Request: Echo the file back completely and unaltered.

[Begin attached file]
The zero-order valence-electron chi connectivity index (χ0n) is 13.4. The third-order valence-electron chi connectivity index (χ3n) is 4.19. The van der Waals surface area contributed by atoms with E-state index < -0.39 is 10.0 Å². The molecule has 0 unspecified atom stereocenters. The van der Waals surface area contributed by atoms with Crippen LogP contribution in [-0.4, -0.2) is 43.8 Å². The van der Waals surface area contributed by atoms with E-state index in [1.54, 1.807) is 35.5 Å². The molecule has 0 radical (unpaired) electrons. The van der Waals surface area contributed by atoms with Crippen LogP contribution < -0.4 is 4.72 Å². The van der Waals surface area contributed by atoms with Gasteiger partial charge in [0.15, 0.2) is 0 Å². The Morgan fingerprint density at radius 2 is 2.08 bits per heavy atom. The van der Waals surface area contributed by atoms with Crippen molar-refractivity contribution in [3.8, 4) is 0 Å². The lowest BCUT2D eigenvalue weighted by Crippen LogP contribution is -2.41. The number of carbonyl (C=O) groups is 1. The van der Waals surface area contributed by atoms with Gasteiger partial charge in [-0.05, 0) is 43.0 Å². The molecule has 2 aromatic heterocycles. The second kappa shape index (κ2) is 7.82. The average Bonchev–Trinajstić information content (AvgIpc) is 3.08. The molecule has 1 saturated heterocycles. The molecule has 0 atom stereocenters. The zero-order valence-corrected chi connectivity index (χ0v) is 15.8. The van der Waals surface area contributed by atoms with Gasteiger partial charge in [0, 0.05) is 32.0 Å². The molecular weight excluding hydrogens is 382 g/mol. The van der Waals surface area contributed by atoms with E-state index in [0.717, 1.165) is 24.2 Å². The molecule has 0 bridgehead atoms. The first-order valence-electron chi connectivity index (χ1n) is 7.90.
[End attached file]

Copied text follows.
The zero-order valence-electron chi connectivity index (χ0n) is 13.4. The third-order valence-electron chi connectivity index (χ3n) is 4.19. The van der Waals surface area contributed by atoms with E-state index < -0.39 is 10.0 Å². The molecule has 0 unspecified atom stereocenters. The van der Waals surface area contributed by atoms with Crippen LogP contribution in [-0.4, -0.2) is 43.8 Å². The van der Waals surface area contributed by atoms with E-state index in [1.54, 1.807) is 35.5 Å². The molecule has 0 radical (unpaired) electrons. The van der Waals surface area contributed by atoms with Crippen LogP contribution < -0.4 is 4.72 Å². The van der Waals surface area contributed by atoms with Gasteiger partial charge in [0.15, 0.2) is 0 Å². The Morgan fingerprint density at radius 2 is 2.08 bits per heavy atom. The van der Waals surface area contributed by atoms with Crippen molar-refractivity contribution in [3.8, 4) is 0 Å². The lowest BCUT2D eigenvalue weighted by Crippen LogP contribution is -2.41. The number of carbonyl (C=O) groups is 1. The van der Waals surface area contributed by atoms with Gasteiger partial charge in [-0.05, 0) is 43.0 Å². The molecule has 2 aromatic heterocycles. The second kappa shape index (κ2) is 7.82. The average Bonchev–Trinajstić information content (AvgIpc) is 3.08. The molecule has 1 saturated heterocycles. The molecule has 0 atom stereocenters. The zero-order valence-corrected chi connectivity index (χ0v) is 15.8. The van der Waals surface area contributed by atoms with Gasteiger partial charge in [0, 0.05) is 32.0 Å². The molecular weight excluding hydrogens is 382 g/mol. The van der Waals surface area contributed by atoms with E-state index in [0.717, 1.165) is 24.2 Å². The molecule has 0 bridgehead atoms. The first-order valence-electron chi connectivity index (χ1n) is 7.90.